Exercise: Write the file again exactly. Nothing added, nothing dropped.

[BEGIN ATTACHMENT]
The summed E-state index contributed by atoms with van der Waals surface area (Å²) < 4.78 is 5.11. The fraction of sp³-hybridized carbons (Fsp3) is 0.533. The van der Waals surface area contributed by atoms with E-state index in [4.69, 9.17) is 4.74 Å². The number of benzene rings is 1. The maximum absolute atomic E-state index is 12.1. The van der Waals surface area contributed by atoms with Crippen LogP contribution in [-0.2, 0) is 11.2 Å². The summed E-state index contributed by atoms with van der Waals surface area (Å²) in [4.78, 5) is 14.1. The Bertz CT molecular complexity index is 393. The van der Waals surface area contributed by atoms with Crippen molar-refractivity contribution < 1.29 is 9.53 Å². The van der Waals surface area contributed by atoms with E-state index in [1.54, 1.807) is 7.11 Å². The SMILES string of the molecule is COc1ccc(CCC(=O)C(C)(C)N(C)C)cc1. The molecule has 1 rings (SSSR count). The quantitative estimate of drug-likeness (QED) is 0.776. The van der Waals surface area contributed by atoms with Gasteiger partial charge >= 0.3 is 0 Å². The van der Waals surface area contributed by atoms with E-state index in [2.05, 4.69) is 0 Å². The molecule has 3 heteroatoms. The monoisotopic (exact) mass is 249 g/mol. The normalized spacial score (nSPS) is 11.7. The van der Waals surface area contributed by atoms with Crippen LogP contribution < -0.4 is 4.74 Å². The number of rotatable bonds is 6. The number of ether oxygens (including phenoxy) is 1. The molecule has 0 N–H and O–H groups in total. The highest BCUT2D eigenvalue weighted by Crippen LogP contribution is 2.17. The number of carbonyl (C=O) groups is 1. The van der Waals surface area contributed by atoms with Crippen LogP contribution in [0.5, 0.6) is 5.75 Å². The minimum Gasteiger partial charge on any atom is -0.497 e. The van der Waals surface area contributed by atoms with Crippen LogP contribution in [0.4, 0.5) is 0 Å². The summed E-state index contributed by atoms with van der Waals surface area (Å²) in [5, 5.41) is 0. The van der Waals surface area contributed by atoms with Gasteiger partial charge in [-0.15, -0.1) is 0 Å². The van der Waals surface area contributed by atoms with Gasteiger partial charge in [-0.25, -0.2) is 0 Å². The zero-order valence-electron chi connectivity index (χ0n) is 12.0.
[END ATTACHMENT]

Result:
The summed E-state index contributed by atoms with van der Waals surface area (Å²) < 4.78 is 5.11. The fraction of sp³-hybridized carbons (Fsp3) is 0.533. The van der Waals surface area contributed by atoms with E-state index in [4.69, 9.17) is 4.74 Å². The number of benzene rings is 1. The maximum absolute atomic E-state index is 12.1. The van der Waals surface area contributed by atoms with Crippen LogP contribution in [-0.2, 0) is 11.2 Å². The summed E-state index contributed by atoms with van der Waals surface area (Å²) in [4.78, 5) is 14.1. The Bertz CT molecular complexity index is 393. The van der Waals surface area contributed by atoms with Crippen molar-refractivity contribution < 1.29 is 9.53 Å². The van der Waals surface area contributed by atoms with E-state index in [1.54, 1.807) is 7.11 Å². The SMILES string of the molecule is COc1ccc(CCC(=O)C(C)(C)N(C)C)cc1. The molecule has 1 rings (SSSR count). The quantitative estimate of drug-likeness (QED) is 0.776. The van der Waals surface area contributed by atoms with Gasteiger partial charge >= 0.3 is 0 Å². The van der Waals surface area contributed by atoms with E-state index in [2.05, 4.69) is 0 Å². The molecule has 3 heteroatoms. The monoisotopic (exact) mass is 249 g/mol. The normalized spacial score (nSPS) is 11.7. The van der Waals surface area contributed by atoms with Crippen LogP contribution < -0.4 is 4.74 Å². The number of rotatable bonds is 6. The number of ether oxygens (including phenoxy) is 1. The molecule has 0 N–H and O–H groups in total. The highest BCUT2D eigenvalue weighted by Crippen LogP contribution is 2.17. The number of carbonyl (C=O) groups is 1. The van der Waals surface area contributed by atoms with Crippen LogP contribution in [0.5, 0.6) is 5.75 Å². The minimum Gasteiger partial charge on any atom is -0.497 e. The van der Waals surface area contributed by atoms with Crippen LogP contribution in [0.4, 0.5) is 0 Å². The summed E-state index contributed by atoms with van der Waals surface area (Å²) in [5, 5.41) is 0. The van der Waals surface area contributed by atoms with Gasteiger partial charge in [-0.15, -0.1) is 0 Å². The van der Waals surface area contributed by atoms with Gasteiger partial charge in [-0.25, -0.2) is 0 Å². The zero-order valence-electron chi connectivity index (χ0n) is 12.0.